"We know that the risk [of a cyber-attack] will increase as we continue to roll out digital technology across the network," a spokesman told the BBC.

"We work closely with government, the security services, our partners and suppliers in the rail industry and external cybersecurity specialists to understand the threat to our systems and make sure we have the right controls in place."

Once the ERTMS is up and running, computers will dictate critical safety information including how fast the trains should go and how long they will take to stop.

It is scheduled to take command of trains on some of the UK's busy intercity routes by the 2020s.

The system is already used in other parts of the world and there are no reported cases of it being affected by cyber-attacks.

In fact, it is designed to make networks safer by reducing the risk of driver mistakes.

But Prof Stupples - an expert in networked electronic and radio systems at City University in London - said if someone hacked into the system they could cause a "nasty accident" or "major disruption".

"It's the clever malware [malicious software] that actually alters the way the train will respond," he explained.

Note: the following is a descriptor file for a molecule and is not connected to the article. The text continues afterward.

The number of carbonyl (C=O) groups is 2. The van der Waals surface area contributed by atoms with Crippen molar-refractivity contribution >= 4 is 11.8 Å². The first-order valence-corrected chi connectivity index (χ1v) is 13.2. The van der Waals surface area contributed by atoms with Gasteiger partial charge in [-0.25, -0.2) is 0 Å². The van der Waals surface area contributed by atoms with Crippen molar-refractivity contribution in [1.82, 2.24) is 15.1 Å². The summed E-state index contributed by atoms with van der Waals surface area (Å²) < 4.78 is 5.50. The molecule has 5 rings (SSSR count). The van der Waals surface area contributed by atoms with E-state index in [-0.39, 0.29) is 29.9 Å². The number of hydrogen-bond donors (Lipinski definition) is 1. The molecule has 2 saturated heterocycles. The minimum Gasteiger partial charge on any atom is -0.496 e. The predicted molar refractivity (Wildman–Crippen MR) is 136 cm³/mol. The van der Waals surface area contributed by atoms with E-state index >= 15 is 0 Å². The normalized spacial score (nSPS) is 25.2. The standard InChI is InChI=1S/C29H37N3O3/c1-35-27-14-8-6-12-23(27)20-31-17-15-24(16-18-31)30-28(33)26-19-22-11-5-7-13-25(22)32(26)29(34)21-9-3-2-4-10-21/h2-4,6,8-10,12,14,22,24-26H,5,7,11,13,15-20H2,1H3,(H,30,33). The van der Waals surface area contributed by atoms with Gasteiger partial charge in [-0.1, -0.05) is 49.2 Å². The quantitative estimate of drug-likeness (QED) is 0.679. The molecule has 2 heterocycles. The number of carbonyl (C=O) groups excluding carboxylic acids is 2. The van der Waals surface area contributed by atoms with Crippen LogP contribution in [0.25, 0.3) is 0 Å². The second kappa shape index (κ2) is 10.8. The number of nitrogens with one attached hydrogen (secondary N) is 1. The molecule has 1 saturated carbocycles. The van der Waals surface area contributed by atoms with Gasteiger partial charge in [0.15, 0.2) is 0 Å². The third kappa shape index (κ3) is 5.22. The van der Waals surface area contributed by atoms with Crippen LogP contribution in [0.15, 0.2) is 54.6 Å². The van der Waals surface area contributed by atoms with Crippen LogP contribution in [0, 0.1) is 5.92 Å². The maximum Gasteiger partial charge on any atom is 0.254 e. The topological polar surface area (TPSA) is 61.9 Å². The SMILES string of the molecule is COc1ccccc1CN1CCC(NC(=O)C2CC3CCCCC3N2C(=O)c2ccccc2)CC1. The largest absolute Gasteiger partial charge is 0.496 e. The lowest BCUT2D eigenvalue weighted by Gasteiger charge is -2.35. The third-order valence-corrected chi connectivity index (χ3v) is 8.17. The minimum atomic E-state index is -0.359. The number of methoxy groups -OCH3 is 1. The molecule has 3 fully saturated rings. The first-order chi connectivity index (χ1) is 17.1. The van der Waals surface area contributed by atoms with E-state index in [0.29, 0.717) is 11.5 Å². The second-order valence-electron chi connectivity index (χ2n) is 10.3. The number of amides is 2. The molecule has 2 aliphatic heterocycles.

"So, it will perhaps tell the system the train is slowing down, when it's speeding up."

"Governments aren't complacent", the professor added.

"Certain ministers know this is absolutely possible and they are worried about it. Safeguards are going in, in secret, but it's always possible to get around them."

He added that he had spoken up to raise awareness of the threat.

"We keep security arrangements under constant review to take account of the threat and any new challenges we face," responded a spokeswoman for the Department of Transport.

According to the professor, the system is well protected against outside attack, but he says danger could come from a rogue insider.

Hundreds of signal boxes are being replaced as part of the upgrade

"The weakness is getting malware into the system by employees. Either because they are dissatisfied or being bribed or coerced," he explained.

He added that part of the reason that transport systems had not already been hacked as frequently as financial institutions, and media organisations was that much of the technology involved was currently too old to be vulnerable.

All of that will change in the coming years, as aircraft, cars and trains become progressively more computerised and connected, he said.

Prof Stupples said he was working with Cranfield University to develop a security system that would tell when a train or other mode of transport was acting oddly. "It would take it back into a safe state," he explained.


Anonymous Hackers Taking On the Kremlin